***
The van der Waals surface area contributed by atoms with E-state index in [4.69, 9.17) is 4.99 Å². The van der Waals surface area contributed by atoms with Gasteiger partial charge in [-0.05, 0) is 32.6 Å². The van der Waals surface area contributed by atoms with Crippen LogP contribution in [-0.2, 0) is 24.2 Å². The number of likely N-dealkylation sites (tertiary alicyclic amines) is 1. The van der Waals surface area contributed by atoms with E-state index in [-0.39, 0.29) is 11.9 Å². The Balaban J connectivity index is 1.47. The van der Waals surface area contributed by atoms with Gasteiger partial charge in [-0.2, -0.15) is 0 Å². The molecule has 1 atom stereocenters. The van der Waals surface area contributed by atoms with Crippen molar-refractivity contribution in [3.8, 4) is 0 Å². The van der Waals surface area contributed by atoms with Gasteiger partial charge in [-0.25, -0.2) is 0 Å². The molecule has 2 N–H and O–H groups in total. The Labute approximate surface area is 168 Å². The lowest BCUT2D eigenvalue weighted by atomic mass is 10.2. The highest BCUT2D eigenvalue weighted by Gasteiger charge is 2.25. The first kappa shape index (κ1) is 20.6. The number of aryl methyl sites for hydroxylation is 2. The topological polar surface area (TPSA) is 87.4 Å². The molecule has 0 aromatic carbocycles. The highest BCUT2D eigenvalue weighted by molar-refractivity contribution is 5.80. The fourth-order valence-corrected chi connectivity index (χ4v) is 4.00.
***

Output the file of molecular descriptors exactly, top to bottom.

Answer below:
The van der Waals surface area contributed by atoms with E-state index in [4.69, 9.17) is 4.99 Å². The van der Waals surface area contributed by atoms with Gasteiger partial charge in [-0.05, 0) is 32.6 Å². The van der Waals surface area contributed by atoms with Crippen LogP contribution in [-0.2, 0) is 24.2 Å². The number of likely N-dealkylation sites (tertiary alicyclic amines) is 1. The van der Waals surface area contributed by atoms with E-state index in [-0.39, 0.29) is 11.9 Å². The Balaban J connectivity index is 1.47. The van der Waals surface area contributed by atoms with Gasteiger partial charge in [-0.2, -0.15) is 0 Å². The molecule has 1 atom stereocenters. The van der Waals surface area contributed by atoms with Crippen molar-refractivity contribution in [3.8, 4) is 0 Å². The van der Waals surface area contributed by atoms with Gasteiger partial charge in [-0.25, -0.2) is 0 Å². The molecule has 2 N–H and O–H groups in total. The Labute approximate surface area is 168 Å². The lowest BCUT2D eigenvalue weighted by atomic mass is 10.2. The highest BCUT2D eigenvalue weighted by Gasteiger charge is 2.25. The first kappa shape index (κ1) is 20.6. The number of aryl methyl sites for hydroxylation is 2. The topological polar surface area (TPSA) is 87.4 Å². The molecule has 0 aromatic carbocycles. The highest BCUT2D eigenvalue weighted by molar-refractivity contribution is 5.80. The fourth-order valence-corrected chi connectivity index (χ4v) is 4.00.